My husband had used cocaine before he met me and knowing my attitude toward hard drugs hid from me that he still sometimes used. His use is related to poor judgment when under the influence of alcohol. It is often socially related and quite different from my experience. His addiction is to alcohol. We have history involving broken trust with his drug use and hiding it. I have taken on the role of investigator at different times in our relationship.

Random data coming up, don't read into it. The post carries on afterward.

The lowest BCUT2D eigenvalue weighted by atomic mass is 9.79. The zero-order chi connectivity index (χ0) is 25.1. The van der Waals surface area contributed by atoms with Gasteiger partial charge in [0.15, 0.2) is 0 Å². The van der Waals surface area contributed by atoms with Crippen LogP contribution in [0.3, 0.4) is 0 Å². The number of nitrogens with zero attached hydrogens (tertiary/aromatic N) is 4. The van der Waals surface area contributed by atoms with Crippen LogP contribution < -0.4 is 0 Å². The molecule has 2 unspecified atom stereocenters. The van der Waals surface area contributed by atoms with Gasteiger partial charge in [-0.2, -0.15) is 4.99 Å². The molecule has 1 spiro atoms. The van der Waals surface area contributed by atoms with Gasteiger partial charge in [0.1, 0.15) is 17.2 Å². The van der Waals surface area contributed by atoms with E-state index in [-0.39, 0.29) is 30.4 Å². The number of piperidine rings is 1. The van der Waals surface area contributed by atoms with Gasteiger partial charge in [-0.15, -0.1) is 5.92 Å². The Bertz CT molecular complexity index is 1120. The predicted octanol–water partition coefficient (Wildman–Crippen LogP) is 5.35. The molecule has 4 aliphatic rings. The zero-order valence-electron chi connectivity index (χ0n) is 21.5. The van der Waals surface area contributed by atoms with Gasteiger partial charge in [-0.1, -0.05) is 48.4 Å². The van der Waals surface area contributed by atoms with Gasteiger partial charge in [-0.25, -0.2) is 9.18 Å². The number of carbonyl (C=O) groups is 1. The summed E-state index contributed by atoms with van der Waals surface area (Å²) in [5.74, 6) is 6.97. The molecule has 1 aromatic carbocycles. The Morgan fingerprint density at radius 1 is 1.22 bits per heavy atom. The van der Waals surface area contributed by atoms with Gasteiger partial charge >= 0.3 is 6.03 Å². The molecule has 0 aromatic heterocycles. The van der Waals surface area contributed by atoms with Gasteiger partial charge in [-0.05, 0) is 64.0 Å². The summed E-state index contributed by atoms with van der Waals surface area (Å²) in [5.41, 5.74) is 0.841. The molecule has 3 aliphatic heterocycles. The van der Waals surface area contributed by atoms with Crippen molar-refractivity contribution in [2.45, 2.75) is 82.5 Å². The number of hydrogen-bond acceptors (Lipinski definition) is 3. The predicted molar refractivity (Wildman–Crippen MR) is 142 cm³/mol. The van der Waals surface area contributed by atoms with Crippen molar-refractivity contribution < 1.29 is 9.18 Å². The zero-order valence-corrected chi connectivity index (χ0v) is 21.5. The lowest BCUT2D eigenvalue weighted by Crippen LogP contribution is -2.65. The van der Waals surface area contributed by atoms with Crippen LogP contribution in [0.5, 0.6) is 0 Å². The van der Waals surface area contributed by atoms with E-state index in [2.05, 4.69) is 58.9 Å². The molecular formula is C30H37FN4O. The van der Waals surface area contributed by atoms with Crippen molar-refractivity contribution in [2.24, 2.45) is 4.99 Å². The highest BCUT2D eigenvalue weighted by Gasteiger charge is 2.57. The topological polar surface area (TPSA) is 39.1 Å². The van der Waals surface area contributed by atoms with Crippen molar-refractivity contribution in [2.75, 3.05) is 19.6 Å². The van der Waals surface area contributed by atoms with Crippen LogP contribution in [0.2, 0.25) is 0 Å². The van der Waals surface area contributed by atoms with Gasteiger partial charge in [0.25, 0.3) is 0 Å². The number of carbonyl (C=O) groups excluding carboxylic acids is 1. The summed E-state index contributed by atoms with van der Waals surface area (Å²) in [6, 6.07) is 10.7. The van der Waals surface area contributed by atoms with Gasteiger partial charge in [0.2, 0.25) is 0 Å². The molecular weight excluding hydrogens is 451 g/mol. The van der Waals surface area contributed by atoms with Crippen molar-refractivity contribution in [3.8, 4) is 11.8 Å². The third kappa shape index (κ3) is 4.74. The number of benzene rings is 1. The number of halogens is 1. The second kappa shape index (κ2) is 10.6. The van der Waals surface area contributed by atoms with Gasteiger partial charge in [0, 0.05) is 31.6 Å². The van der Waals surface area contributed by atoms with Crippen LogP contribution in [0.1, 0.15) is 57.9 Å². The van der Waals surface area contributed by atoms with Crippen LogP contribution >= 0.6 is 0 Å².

At the time of his most recent relapse, I saw a behaviour change that was related to friends he had made at a new job.  This and other evidence made me suspect he was using again. More terrifying this time was that I had found evidence he was smoking something (and he has an aversion to marijuana). When I was convinced I was right, I confronted him with a friend and having the expectation he would hear the positive support and understanding I was offering and agree to get help. I was heartbroken when he insisted I was wrong despite the obvious evidence. He was angry and cruel, barely letting me finish what I needed to say. He swore it was just alcohol he had a problem with, but was unwilling to change at that time due to stressors at work. I was not prepared for that response and it sent me reeling because I knew I could no longer stay in a relationship without trust. I had made it really safe for him to tell me the truth. I felt like the addiction was more important to him than his family, but at the same time I desperately wanted to understand.